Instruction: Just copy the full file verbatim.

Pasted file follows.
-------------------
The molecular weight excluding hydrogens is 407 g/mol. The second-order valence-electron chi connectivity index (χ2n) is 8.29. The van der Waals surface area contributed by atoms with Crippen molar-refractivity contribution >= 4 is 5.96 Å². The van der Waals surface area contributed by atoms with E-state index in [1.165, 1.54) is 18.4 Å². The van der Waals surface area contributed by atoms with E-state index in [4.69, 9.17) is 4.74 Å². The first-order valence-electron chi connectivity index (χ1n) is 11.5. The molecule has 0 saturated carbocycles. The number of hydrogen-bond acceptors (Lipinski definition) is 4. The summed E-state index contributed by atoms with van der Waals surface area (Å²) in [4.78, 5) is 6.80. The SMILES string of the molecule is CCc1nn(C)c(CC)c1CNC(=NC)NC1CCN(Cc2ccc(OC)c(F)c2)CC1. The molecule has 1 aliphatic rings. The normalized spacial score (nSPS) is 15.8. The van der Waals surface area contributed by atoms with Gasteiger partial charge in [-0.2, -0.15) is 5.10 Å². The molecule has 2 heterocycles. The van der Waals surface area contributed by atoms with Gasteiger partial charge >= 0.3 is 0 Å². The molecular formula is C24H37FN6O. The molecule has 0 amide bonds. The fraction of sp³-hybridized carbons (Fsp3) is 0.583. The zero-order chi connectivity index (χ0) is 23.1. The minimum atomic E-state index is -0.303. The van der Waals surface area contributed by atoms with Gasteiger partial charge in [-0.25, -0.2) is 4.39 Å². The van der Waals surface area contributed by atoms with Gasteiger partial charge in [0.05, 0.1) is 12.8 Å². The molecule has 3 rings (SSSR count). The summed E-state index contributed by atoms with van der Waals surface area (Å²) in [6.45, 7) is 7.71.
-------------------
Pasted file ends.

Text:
The molecular weight excluding hydrogens is 407 g/mol. The second-order valence-electron chi connectivity index (χ2n) is 8.29. The van der Waals surface area contributed by atoms with Crippen molar-refractivity contribution >= 4 is 5.96 Å². The van der Waals surface area contributed by atoms with E-state index in [1.165, 1.54) is 18.4 Å². The van der Waals surface area contributed by atoms with E-state index in [4.69, 9.17) is 4.74 Å². The first-order valence-electron chi connectivity index (χ1n) is 11.5. The molecule has 0 saturated carbocycles. The number of hydrogen-bond acceptors (Lipinski definition) is 4. The summed E-state index contributed by atoms with van der Waals surface area (Å²) in [4.78, 5) is 6.80. The SMILES string of the molecule is CCc1nn(C)c(CC)c1CNC(=NC)NC1CCN(Cc2ccc(OC)c(F)c2)CC1. The molecule has 1 aliphatic rings. The normalized spacial score (nSPS) is 15.8. The van der Waals surface area contributed by atoms with Gasteiger partial charge in [-0.2, -0.15) is 5.10 Å². The molecule has 2 heterocycles. The van der Waals surface area contributed by atoms with Gasteiger partial charge >= 0.3 is 0 Å². The molecular formula is C24H37FN6O. The molecule has 0 amide bonds. The fraction of sp³-hybridized carbons (Fsp3) is 0.583. The zero-order chi connectivity index (χ0) is 23.1. The minimum atomic E-state index is -0.303. The van der Waals surface area contributed by atoms with Gasteiger partial charge in [-0.25, -0.2) is 4.39 Å². The van der Waals surface area contributed by atoms with Gasteiger partial charge in [0.05, 0.1) is 12.8 Å². The molecule has 3 rings (SSSR count). The summed E-state index contributed by atoms with van der Waals surface area (Å²) in [6.45, 7) is 7.71.